Protecting yourself from wildfire smoke is especially important for the health of children, older adults, pregnant women and those with chronic health conditions.
HHS said if any family member has heart or lung disease, including asthma, check with your doctor about what you should do during smoke events.
Stock up on things like medications and groceries so you don’t have to go out during extremely smokey conditions. Also keep a supply of foods that don’t need to be refrigerated or cooked, because cooking can add to indoor air pollution.
They said another tip is to ask an air conditioning professional what kind of high efficiency filters to use in your home’s system.
“We are going to have a wildfire smoke event,” said Tanya Phillips of Health and Human Services. “You know as I mentioned, just talking about wildfires being in different areas and the smoke really drifting in, that there are things that they can do.”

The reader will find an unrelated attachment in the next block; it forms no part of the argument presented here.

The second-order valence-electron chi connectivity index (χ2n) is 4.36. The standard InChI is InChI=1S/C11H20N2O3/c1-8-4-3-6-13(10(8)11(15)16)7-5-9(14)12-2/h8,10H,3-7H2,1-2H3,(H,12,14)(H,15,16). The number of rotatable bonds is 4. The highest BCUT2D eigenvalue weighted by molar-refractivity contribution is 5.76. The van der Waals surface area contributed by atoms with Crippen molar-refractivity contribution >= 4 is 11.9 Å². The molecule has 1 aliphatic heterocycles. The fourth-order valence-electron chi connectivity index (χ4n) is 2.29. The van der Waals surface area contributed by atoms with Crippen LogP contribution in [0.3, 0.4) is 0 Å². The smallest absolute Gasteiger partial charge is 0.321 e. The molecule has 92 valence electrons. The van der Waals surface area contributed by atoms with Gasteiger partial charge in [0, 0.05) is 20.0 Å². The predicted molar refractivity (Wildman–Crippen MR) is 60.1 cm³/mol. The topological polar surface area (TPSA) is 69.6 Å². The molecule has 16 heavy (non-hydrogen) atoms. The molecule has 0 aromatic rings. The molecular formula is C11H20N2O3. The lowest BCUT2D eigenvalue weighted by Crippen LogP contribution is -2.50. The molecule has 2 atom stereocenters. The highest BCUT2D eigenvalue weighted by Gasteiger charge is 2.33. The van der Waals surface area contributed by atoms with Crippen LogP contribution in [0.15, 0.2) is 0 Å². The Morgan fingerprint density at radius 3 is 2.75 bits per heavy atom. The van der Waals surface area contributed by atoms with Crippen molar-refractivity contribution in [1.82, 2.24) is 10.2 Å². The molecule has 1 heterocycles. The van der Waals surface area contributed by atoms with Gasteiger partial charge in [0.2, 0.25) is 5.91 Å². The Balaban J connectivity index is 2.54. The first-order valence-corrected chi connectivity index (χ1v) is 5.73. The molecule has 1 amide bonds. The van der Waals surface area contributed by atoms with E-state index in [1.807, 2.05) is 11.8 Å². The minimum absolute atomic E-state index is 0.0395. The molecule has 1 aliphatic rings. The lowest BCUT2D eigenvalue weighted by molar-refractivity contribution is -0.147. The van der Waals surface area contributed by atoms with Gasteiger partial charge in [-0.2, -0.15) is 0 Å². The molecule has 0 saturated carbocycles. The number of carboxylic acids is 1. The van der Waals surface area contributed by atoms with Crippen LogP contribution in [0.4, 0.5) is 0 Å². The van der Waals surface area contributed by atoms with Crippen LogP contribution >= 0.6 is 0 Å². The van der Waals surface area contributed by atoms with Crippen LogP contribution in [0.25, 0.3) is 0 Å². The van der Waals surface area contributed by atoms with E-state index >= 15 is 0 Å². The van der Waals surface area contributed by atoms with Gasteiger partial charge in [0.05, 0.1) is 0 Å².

Here are some resources to check during a smoke event:
- Oregon Smoke Blog: will provide air advisories and smoke forecasting. All health department and DEQ press releases will be posted here
- Oregon DEQ Air Quality Index: provides hourly air quality PM2.5 levels
- Download Oregon DEQ OregonAir mobile app search “OregonAir” on your phones App Store
- Jackson County Health and Human Services Facebook Page
- Jackson County Health and Human Services Website
- EPA Smoke Sense Mobile App. This is a citizen science project with information on current air quality from wildfire smoke.
HHS also said it’s important to get an N95 or P100 smoke mask early before they sell out.
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